• 12 Sheraton Santo Domingo Hotel, Av. George Washington 365, +1 809-221-6666. Big concrete complex on the malecon, with a pool and lots of palm trees. Restaurant/bar/breakfast buffet (extra charge). RD$6067.
  • 13 Hodelpa Nicolás de Ovando, Calle Las Damas, +1 809-685-9955. Here's a place to splurge if you want to feel like an integral part of the colonial zone. It gives off that vibe being as it is a restored 16th-century building right in the thick of things. Lobby bar, restaurant, breakfast (extra), outdoor pool, walking distance to Ozama Fort and such. RD$6369.
  • 14 Embassy Suites by Hilton Santo Domingo, Silver Sun, Av. Tiradentes 32, +1 809-685-0001. Hilton brand brings out its big guns here with this glassy skyscraper punctuating the Santo Domingo cosmopolitan skyline area. It has a nice infinity pool about 1/3 of the way up, although the surroundings might make you wish you were looking at the hotel instead. Also features a free breakfast which is a plus. Has a gym too. RD$6369.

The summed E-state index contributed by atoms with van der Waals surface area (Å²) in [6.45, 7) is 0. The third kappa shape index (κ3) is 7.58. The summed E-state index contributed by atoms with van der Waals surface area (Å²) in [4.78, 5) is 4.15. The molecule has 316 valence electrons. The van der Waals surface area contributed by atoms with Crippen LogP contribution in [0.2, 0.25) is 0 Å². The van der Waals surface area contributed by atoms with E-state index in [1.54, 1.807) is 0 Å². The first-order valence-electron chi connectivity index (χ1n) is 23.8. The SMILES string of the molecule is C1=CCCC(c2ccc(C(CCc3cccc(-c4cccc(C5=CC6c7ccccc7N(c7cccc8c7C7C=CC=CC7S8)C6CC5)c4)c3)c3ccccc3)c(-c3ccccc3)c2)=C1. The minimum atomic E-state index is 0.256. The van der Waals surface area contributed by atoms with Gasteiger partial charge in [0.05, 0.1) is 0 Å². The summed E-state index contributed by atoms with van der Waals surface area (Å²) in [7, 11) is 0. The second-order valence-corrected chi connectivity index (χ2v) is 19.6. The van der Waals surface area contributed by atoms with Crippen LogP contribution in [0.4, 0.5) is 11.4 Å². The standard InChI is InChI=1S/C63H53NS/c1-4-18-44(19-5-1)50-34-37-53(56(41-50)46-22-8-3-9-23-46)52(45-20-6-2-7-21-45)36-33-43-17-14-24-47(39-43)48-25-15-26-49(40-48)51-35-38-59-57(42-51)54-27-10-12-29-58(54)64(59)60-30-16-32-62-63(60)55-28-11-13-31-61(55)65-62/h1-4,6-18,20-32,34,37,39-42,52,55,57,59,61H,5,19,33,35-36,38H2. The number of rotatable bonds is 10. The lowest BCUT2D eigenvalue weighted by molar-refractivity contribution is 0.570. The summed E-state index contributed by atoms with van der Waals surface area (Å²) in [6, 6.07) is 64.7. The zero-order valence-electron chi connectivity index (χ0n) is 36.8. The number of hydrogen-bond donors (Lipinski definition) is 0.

• 15 InterContinental Real Santo Domingo, Av. Winston Churchill, +1 809-683-6060. Nice formal-looking hotel tower here, interiors and individual rooms have a state of class as well. Has gym and upscale restaurant, and you can upgrade to have access to a club lounge with a breakfast. But the best part of the hotel is probably the elongated infinity pool. RD$5492.
  • 16 JW Marriott Hotel Santo Domingo, Winston Churchill Avenue No. 93, +1 809-807-1717. This is like the golden goose in the Santo Domingo upscale commercial district. It is attached to the Blue Mall and has an infinity pool and rooftop restaurant/bar along with other Marriott-type luxuries. One of the glassiest places in town. RD$9758.